Chris Husbands: “most politicians look at the sector and think they are looking into a mirror”

As Sheffield Hallam's vice chancellor prepares to move on, he speaks to Debbie McVitty about his experience of policy influencing and the need for creative leadership in higher education

It is hard to imagine the UK higher education sector without Chris Husbands in it.

The vice chancellor of Sheffield Hallam University is set to retire from the university at the end of the calendar year. A former secondary school teacher, onetime director of the Institute of Education when it was an independent entity (it’s now part of University College London), and chair of the Teaching Excellence Framework, Husbands is unusual among university leaders in having academic expertise in education policy and practice. Perhaps that is why he has been such a consistent voice in public higher education policy commentary, even in a time when doing so appears to go against the grain of most vice chancellors’ preferences.

Retirement will be odd for Chris too – when we meet he jokes that for the last forty years his days have consisted of, “Get up, make a sandwich, cycle to work, work, eat a sandwich, work some more, cycle home, work, then get up and do the same thing again.” But he’s not planning on disappearing entirely from public life or higher education – and I doubt anyone will be surprised to see him continuing to play an active role in sector activity and policy.

A change in responsibilities may well be welcome, too – after the Covid pandemic, the sector saw a flurry of vice chancellor departures, as leaders activated delayed plans for retirement, making for a stressful final stretch. The funding pressures universities are now facing are placing additional demands on university leaders to develop the strategies and make the difficult decisions required when there is scant prospect of a cash injection any time soon.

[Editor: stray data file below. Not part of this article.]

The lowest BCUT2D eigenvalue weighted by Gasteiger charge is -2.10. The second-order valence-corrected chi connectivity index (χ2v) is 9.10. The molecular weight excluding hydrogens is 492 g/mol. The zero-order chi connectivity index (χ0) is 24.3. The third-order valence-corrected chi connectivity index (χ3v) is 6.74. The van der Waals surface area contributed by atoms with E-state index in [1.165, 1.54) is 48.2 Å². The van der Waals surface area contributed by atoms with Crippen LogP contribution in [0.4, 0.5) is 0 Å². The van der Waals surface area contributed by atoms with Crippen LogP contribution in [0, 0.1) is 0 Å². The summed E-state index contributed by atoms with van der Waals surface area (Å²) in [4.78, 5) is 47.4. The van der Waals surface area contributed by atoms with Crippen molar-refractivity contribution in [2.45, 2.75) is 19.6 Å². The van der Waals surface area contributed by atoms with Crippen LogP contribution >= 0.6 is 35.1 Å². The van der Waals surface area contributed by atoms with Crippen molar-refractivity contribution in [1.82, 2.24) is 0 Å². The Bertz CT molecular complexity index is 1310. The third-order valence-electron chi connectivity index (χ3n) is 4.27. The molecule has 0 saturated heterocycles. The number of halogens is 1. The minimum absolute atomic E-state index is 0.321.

Managing expectations

Chris is no stranger to making the tough calls – there are tensions at Sheffield Hallam as there are elsewhere over decisions about staffing and investment. But reflecting on his experience and the landscape higher education leaders are facing, Chris is convinced that the sector must accept the need for change in the status quo.

“In the context of a country that is basically broke, where the public purse is shot, and health, social care, the legal system, even fixing potholes, are all further up the list than HE, we can’t expect to be given more simply to carry on doing the things we are doing,” he says. If doing the same things is no longer financially viable, then university leaders must step up with new ideas for how their institution can achieve its mission in different ways.

Most university leaders have an academic or public sector background, and while many will recall periods in which the sector was underfunded, particularly during the nineties, few will have had the experience of having been obliged to confront significant financial challenge while in a leadership position. Neither of the traditional sources of relief – investment of public funds or private investment through tuition fees – are looking promising right now.

The impact of rising costs and funding constraints is not only felt in universities – students’ struggles with money are also to some extent undermining the core higher education student offer. Chris says:

The challenge of cost of living for students is fundamental and is driving enormous disparities in student experience. Materially well-off students are able to enjoy an engagement with HE which we could call the “full-fat” experience and those from materially deprived homes are doing ever more part-time work.